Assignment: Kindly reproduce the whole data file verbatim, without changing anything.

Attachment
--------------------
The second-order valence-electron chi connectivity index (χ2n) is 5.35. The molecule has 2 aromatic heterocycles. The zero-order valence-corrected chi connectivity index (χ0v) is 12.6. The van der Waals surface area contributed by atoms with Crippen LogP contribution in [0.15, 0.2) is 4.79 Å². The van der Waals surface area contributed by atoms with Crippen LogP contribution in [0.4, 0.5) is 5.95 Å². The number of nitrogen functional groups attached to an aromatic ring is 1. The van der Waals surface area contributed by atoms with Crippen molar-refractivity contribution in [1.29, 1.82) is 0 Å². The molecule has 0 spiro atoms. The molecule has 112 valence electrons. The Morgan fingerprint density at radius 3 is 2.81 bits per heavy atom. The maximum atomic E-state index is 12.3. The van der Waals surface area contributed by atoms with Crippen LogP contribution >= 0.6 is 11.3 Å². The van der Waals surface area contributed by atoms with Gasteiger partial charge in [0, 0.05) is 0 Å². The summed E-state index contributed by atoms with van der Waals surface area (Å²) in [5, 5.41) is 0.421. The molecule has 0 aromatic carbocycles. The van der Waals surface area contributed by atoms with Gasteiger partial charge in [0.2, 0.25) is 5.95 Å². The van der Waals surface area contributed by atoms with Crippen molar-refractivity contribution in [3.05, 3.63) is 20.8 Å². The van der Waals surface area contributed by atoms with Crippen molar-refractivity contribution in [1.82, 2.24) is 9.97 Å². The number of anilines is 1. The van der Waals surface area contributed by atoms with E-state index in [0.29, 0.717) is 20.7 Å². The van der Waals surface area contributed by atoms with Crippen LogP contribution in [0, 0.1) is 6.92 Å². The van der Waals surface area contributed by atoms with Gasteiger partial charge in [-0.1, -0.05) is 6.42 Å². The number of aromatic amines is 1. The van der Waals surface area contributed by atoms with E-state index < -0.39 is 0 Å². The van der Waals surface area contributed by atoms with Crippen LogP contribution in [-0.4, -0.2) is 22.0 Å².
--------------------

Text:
The second-order valence-electron chi connectivity index (χ2n) is 5.35. The molecule has 2 aromatic heterocycles. The zero-order valence-corrected chi connectivity index (χ0v) is 12.6. The van der Waals surface area contributed by atoms with Crippen LogP contribution in [0.15, 0.2) is 4.79 Å². The van der Waals surface area contributed by atoms with Crippen LogP contribution in [0.4, 0.5) is 5.95 Å². The number of nitrogen functional groups attached to an aromatic ring is 1. The van der Waals surface area contributed by atoms with Crippen molar-refractivity contribution in [1.29, 1.82) is 0 Å². The molecule has 0 spiro atoms. The molecule has 112 valence electrons. The Morgan fingerprint density at radius 3 is 2.81 bits per heavy atom. The maximum atomic E-state index is 12.3. The van der Waals surface area contributed by atoms with Crippen LogP contribution >= 0.6 is 11.3 Å². The van der Waals surface area contributed by atoms with Gasteiger partial charge in [0, 0.05) is 0 Å². The summed E-state index contributed by atoms with van der Waals surface area (Å²) in [5, 5.41) is 0.421. The molecule has 0 aromatic carbocycles. The van der Waals surface area contributed by atoms with Gasteiger partial charge in [0.2, 0.25) is 5.95 Å². The van der Waals surface area contributed by atoms with Crippen molar-refractivity contribution in [3.05, 3.63) is 20.8 Å². The van der Waals surface area contributed by atoms with Crippen molar-refractivity contribution in [1.82, 2.24) is 9.97 Å². The number of anilines is 1. The van der Waals surface area contributed by atoms with E-state index in [0.29, 0.717) is 20.7 Å². The van der Waals surface area contributed by atoms with Crippen LogP contribution in [0, 0.1) is 6.92 Å². The van der Waals surface area contributed by atoms with Gasteiger partial charge in [-0.1, -0.05) is 6.42 Å². The number of aromatic amines is 1. The van der Waals surface area contributed by atoms with E-state index < -0.39 is 0 Å². The van der Waals surface area contributed by atoms with Crippen LogP contribution in [-0.4, -0.2) is 22.0 Å².